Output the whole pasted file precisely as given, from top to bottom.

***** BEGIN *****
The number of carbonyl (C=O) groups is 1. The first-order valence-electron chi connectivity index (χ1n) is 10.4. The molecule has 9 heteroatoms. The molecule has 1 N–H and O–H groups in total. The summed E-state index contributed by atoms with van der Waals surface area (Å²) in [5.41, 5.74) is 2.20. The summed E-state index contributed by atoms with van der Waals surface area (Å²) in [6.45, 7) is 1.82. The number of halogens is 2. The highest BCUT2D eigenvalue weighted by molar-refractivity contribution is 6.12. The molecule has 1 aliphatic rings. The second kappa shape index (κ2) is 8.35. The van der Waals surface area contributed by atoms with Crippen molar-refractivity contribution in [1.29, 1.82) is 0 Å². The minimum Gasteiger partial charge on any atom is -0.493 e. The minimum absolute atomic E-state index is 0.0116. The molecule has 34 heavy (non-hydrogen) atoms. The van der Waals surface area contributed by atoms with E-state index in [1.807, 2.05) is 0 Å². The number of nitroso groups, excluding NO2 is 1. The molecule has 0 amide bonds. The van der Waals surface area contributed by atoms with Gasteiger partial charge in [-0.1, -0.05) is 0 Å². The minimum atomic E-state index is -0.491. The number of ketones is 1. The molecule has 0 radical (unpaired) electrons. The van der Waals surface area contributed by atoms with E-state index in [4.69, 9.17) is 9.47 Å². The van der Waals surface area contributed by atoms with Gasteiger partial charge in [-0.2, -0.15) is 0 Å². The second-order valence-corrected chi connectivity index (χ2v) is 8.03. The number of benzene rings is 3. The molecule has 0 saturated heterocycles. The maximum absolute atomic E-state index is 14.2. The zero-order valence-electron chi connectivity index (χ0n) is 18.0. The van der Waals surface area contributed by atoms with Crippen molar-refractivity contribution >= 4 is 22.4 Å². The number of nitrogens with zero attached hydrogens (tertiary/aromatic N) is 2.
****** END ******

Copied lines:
The number of carbonyl (C=O) groups is 1. The first-order valence-electron chi connectivity index (χ1n) is 10.4. The molecule has 9 heteroatoms. The molecule has 1 N–H and O–H groups in total. The summed E-state index contributed by atoms with van der Waals surface area (Å²) in [5.41, 5.74) is 2.20. The summed E-state index contributed by atoms with van der Waals surface area (Å²) in [6.45, 7) is 1.82. The number of halogens is 2. The highest BCUT2D eigenvalue weighted by molar-refractivity contribution is 6.12. The molecule has 1 aliphatic rings. The second kappa shape index (κ2) is 8.35. The van der Waals surface area contributed by atoms with Crippen molar-refractivity contribution in [1.29, 1.82) is 0 Å². The minimum Gasteiger partial charge on any atom is -0.493 e. The minimum absolute atomic E-state index is 0.0116. The molecule has 34 heavy (non-hydrogen) atoms. The van der Waals surface area contributed by atoms with E-state index in [1.807, 2.05) is 0 Å². The number of nitroso groups, excluding NO2 is 1. The molecule has 0 amide bonds. The van der Waals surface area contributed by atoms with Gasteiger partial charge in [-0.1, -0.05) is 0 Å². The minimum atomic E-state index is -0.491. The number of ketones is 1. The molecule has 0 radical (unpaired) electrons. The van der Waals surface area contributed by atoms with E-state index in [4.69, 9.17) is 9.47 Å². The van der Waals surface area contributed by atoms with Gasteiger partial charge in [-0.2, -0.15) is 0 Å². The second-order valence-corrected chi connectivity index (χ2v) is 8.03. The number of benzene rings is 3. The molecule has 0 saturated heterocycles. The maximum absolute atomic E-state index is 14.2. The zero-order valence-electron chi connectivity index (χ0n) is 18.0. The van der Waals surface area contributed by atoms with Crippen molar-refractivity contribution >= 4 is 22.4 Å². The number of nitrogens with zero attached hydrogens (tertiary/aromatic N) is 2.